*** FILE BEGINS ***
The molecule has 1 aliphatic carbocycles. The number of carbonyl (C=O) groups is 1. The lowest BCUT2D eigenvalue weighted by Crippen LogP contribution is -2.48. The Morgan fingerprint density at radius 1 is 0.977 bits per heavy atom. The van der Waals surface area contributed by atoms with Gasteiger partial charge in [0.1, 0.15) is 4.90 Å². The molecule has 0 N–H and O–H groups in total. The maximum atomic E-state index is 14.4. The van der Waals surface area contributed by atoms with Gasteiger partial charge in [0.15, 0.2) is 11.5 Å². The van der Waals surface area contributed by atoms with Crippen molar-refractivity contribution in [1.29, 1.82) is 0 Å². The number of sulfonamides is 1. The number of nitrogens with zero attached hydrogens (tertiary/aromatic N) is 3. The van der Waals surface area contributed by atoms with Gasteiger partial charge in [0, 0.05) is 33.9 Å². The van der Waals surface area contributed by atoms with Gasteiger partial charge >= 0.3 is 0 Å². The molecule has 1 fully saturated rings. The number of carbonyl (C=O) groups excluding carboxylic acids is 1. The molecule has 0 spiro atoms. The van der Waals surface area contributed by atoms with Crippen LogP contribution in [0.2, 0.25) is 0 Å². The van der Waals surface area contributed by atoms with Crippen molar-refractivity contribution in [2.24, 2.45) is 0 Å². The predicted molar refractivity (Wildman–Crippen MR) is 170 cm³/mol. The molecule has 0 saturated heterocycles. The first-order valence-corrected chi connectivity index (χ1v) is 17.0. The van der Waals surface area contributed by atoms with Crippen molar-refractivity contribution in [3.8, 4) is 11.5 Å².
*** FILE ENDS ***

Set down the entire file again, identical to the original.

The molecule has 1 aliphatic carbocycles. The number of carbonyl (C=O) groups is 1. The lowest BCUT2D eigenvalue weighted by Crippen LogP contribution is -2.48. The Morgan fingerprint density at radius 1 is 0.977 bits per heavy atom. The van der Waals surface area contributed by atoms with Gasteiger partial charge in [0.1, 0.15) is 4.90 Å². The molecule has 0 N–H and O–H groups in total. The maximum atomic E-state index is 14.4. The van der Waals surface area contributed by atoms with Gasteiger partial charge in [0.15, 0.2) is 11.5 Å². The van der Waals surface area contributed by atoms with Crippen molar-refractivity contribution in [1.29, 1.82) is 0 Å². The number of sulfonamides is 1. The number of nitrogens with zero attached hydrogens (tertiary/aromatic N) is 3. The van der Waals surface area contributed by atoms with Gasteiger partial charge in [0, 0.05) is 33.9 Å². The van der Waals surface area contributed by atoms with Gasteiger partial charge >= 0.3 is 0 Å². The molecule has 1 fully saturated rings. The number of carbonyl (C=O) groups excluding carboxylic acids is 1. The molecule has 0 spiro atoms. The van der Waals surface area contributed by atoms with Crippen LogP contribution in [0.2, 0.25) is 0 Å². The van der Waals surface area contributed by atoms with Crippen molar-refractivity contribution in [2.24, 2.45) is 0 Å². The predicted molar refractivity (Wildman–Crippen MR) is 170 cm³/mol. The molecule has 0 saturated heterocycles. The first-order valence-corrected chi connectivity index (χ1v) is 17.0. The van der Waals surface area contributed by atoms with Crippen molar-refractivity contribution in [3.8, 4) is 11.5 Å².